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Higher resources decrease fluctuating selection during host-parasite coevolution.

Lopez Pascua L, Hall AR, Best A, Morgan AD, Boots M, Buckling A - Ecol. Lett. (2014)

Bottom Line: We still know very little about how the environment influences coevolutionary dynamics.Our model shows that range fluctuations with lower nutrient availability can be explained both by elevated costs of resistance (a direct effect of nutrient availability), and reduced benefits of resistance when population sizes of hosts and parasites are lower (an indirect effect).Nutrient availability can therefore predictably and generally affect qualitative coevolutionary dynamics by both direct and indirect (mediated through ecological feedbacks) effects on costs of resistance.

View Article: PubMed Central - PubMed

Affiliation: Oxford Regional Molecular Genetics Laboratory, Oxford University Hospitals NHS Trust, Oxford, UK.

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Temporal dynamics of different bacteria (a) and phage (b) phenotypes (based on cluster analyses with 80% similarity) of a single community evolved under low nutrient conditions. Numbers associated with the dominant phenotypes indicate their resistance/infectivity ranges (i.e. proportion of clonal isolates bacteria could resist/phage could infect).
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fig03: Temporal dynamics of different bacteria (a) and phage (b) phenotypes (based on cluster analyses with 80% similarity) of a single community evolved under low nutrient conditions. Numbers associated with the dominant phenotypes indicate their resistance/infectivity ranges (i.e. proportion of clonal isolates bacteria could resist/phage could infect).

Mentions: To more clearly visualise these results, we quantified the frequency of individual bacteria and phage phenotypes through time in each population by clustering bacteria and phage clonal isolates into discrete phenotypic complexes (using a squared Euclidean similarity of 80%). The clearest examples from each of the high and low nutrient treatments are shown in Figs3 and 4. In high nutrient media, we typically observed time-lagged directional coevolution towards generalism. The ancestral bacterium, which was sensitive to the ancestral phage, was rapidly replaced by a mutant resistant to the ancestral phage. A phage that could infect this mutant subsequently evolved. This process occurred repeatedly throughout the short experiment. By contrast, although generalists readily evolved in the low nutrient media, they were frequently replaced by phenotypes with narrower resistance and infectivity ranges.


Higher resources decrease fluctuating selection during host-parasite coevolution.

Lopez Pascua L, Hall AR, Best A, Morgan AD, Boots M, Buckling A - Ecol. Lett. (2014)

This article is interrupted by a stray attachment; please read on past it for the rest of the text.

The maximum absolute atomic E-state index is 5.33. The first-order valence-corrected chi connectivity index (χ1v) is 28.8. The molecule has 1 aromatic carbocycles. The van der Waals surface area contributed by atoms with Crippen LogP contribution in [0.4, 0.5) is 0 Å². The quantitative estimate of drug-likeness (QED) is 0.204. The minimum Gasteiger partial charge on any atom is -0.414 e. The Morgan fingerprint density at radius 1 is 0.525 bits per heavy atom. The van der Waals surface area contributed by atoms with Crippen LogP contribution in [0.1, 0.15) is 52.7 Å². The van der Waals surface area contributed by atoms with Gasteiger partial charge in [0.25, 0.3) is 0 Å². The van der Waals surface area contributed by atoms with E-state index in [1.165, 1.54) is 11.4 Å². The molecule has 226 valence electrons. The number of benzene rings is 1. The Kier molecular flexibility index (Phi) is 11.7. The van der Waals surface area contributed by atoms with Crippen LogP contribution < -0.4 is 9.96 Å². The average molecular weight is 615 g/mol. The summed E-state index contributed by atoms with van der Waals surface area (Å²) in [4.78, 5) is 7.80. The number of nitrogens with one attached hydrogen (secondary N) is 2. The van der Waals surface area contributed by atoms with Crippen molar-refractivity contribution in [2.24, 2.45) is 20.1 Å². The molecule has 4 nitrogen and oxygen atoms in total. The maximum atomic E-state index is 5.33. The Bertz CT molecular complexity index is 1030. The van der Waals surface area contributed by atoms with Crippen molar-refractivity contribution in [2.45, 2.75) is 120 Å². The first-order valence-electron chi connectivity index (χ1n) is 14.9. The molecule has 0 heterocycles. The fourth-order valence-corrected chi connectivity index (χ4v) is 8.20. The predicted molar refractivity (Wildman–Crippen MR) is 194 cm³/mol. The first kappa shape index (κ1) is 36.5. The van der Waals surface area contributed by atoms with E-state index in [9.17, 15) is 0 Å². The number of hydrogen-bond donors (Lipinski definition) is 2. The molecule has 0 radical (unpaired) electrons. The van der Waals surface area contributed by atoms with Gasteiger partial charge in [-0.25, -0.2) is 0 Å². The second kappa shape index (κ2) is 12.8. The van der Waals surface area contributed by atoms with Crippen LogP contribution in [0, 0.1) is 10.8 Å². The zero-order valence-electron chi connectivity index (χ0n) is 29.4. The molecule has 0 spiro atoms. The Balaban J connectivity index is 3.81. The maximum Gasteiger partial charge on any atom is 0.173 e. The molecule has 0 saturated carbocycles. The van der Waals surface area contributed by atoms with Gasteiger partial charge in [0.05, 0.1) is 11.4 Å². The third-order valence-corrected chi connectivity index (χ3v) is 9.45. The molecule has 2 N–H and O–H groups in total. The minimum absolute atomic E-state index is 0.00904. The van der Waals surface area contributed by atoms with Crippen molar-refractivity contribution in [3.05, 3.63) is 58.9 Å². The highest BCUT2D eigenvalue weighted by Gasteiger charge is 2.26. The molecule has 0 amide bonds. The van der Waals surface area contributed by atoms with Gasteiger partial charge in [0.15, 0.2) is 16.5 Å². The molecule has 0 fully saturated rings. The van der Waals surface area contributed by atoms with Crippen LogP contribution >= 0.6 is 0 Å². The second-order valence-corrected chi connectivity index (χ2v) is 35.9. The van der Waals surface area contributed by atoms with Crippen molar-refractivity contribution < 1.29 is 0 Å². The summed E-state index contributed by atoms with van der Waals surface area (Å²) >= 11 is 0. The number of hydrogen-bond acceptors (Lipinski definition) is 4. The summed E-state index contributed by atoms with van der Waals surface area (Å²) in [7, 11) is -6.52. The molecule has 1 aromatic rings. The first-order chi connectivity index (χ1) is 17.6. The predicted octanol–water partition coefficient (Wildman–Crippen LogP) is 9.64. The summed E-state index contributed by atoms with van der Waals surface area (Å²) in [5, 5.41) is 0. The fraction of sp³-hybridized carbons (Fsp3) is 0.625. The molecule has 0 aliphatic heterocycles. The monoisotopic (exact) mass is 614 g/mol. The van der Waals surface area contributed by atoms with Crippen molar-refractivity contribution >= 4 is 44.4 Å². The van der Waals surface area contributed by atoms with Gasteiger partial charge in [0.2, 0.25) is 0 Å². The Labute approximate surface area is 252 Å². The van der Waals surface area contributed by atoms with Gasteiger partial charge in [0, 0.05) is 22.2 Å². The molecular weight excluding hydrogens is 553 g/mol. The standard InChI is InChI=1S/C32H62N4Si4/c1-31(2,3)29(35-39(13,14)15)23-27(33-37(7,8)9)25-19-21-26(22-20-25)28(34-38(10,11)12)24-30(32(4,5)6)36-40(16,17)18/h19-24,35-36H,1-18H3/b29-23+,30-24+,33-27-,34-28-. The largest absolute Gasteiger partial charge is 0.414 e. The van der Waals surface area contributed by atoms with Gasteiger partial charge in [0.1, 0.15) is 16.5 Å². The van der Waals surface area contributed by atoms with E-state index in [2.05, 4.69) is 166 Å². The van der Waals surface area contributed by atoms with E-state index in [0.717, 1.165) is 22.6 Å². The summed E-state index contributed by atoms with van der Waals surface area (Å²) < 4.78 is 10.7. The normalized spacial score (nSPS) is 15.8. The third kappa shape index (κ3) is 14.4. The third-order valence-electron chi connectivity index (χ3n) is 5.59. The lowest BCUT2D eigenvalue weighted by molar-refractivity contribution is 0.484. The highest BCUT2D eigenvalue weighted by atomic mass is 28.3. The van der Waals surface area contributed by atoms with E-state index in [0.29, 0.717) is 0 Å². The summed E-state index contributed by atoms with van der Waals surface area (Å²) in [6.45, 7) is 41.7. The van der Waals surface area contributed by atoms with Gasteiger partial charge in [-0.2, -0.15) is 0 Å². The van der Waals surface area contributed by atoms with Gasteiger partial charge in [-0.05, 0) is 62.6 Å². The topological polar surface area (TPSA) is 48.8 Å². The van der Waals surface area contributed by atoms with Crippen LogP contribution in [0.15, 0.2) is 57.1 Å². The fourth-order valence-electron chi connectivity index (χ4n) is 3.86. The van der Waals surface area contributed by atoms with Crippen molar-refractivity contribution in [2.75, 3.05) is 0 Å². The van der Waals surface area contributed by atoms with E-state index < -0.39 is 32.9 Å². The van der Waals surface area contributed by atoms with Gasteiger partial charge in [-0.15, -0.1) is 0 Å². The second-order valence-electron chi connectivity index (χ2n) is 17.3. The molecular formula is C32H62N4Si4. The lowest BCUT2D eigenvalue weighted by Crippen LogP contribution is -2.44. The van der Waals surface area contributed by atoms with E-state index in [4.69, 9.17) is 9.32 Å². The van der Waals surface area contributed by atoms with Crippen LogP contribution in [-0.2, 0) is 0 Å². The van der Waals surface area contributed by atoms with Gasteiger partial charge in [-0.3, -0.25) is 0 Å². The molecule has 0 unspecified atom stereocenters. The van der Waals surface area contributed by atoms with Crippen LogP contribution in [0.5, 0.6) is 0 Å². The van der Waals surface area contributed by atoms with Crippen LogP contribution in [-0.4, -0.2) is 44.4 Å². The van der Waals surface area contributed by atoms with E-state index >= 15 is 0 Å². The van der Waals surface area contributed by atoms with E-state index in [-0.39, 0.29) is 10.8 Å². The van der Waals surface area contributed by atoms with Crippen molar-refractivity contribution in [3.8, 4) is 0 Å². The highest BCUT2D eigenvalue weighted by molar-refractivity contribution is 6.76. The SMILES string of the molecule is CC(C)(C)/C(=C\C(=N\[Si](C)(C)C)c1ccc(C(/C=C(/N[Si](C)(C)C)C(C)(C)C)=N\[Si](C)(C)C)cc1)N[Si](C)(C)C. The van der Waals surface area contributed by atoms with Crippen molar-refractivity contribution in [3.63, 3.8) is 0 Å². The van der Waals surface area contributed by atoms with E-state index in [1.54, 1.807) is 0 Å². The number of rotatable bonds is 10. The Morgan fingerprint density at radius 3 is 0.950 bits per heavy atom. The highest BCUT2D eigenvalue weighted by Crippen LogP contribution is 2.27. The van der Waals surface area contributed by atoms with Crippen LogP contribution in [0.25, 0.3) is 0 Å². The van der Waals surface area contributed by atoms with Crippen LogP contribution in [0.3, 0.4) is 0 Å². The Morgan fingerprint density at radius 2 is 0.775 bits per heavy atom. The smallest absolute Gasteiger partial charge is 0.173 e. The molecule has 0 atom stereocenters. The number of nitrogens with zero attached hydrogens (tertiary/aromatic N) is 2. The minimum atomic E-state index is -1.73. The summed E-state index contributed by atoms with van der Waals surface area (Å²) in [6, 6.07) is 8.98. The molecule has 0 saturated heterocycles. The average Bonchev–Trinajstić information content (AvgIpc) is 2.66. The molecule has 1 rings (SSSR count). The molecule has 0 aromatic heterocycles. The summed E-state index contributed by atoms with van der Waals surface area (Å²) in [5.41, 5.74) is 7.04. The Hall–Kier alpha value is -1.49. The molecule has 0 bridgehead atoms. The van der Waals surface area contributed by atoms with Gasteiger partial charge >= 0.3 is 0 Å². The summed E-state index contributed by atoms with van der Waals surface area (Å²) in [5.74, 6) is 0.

Temporal dynamics of different bacteria (a) and phage (b) phenotypes (based on cluster analyses with 80% similarity) of a single community evolved under low nutrient conditions. Numbers associated with the dominant phenotypes indicate their resistance/infectivity ranges (i.e. proportion of clonal isolates bacteria could resist/phage could infect).
© Copyright Policy - open-access
Related In: Results  -  Collection

License
Show All Figures
getmorefigures.php?uid=PMC4257576&req=5

fig03: Temporal dynamics of different bacteria (a) and phage (b) phenotypes (based on cluster analyses with 80% similarity) of a single community evolved under low nutrient conditions. Numbers associated with the dominant phenotypes indicate their resistance/infectivity ranges (i.e. proportion of clonal isolates bacteria could resist/phage could infect).
Mentions: To more clearly visualise these results, we quantified the frequency of individual bacteria and phage phenotypes through time in each population by clustering bacteria and phage clonal isolates into discrete phenotypic complexes (using a squared Euclidean similarity of 80%). The clearest examples from each of the high and low nutrient treatments are shown in Figs3 and 4. In high nutrient media, we typically observed time-lagged directional coevolution towards generalism. The ancestral bacterium, which was sensitive to the ancestral phage, was rapidly replaced by a mutant resistant to the ancestral phage. A phage that could infect this mutant subsequently evolved. This process occurred repeatedly throughout the short experiment. By contrast, although generalists readily evolved in the low nutrient media, they were frequently replaced by phenotypes with narrower resistance and infectivity ranges.

Bottom Line: We still know very little about how the environment influences coevolutionary dynamics.Our model shows that range fluctuations with lower nutrient availability can be explained both by elevated costs of resistance (a direct effect of nutrient availability), and reduced benefits of resistance when population sizes of hosts and parasites are lower (an indirect effect).Nutrient availability can therefore predictably and generally affect qualitative coevolutionary dynamics by both direct and indirect (mediated through ecological feedbacks) effects on costs of resistance.

View Article: PubMed Central - PubMed

Affiliation: Oxford Regional Molecular Genetics Laboratory, Oxford University Hospitals NHS Trust, Oxford, UK.

Show MeSH
Related in: MedlinePlus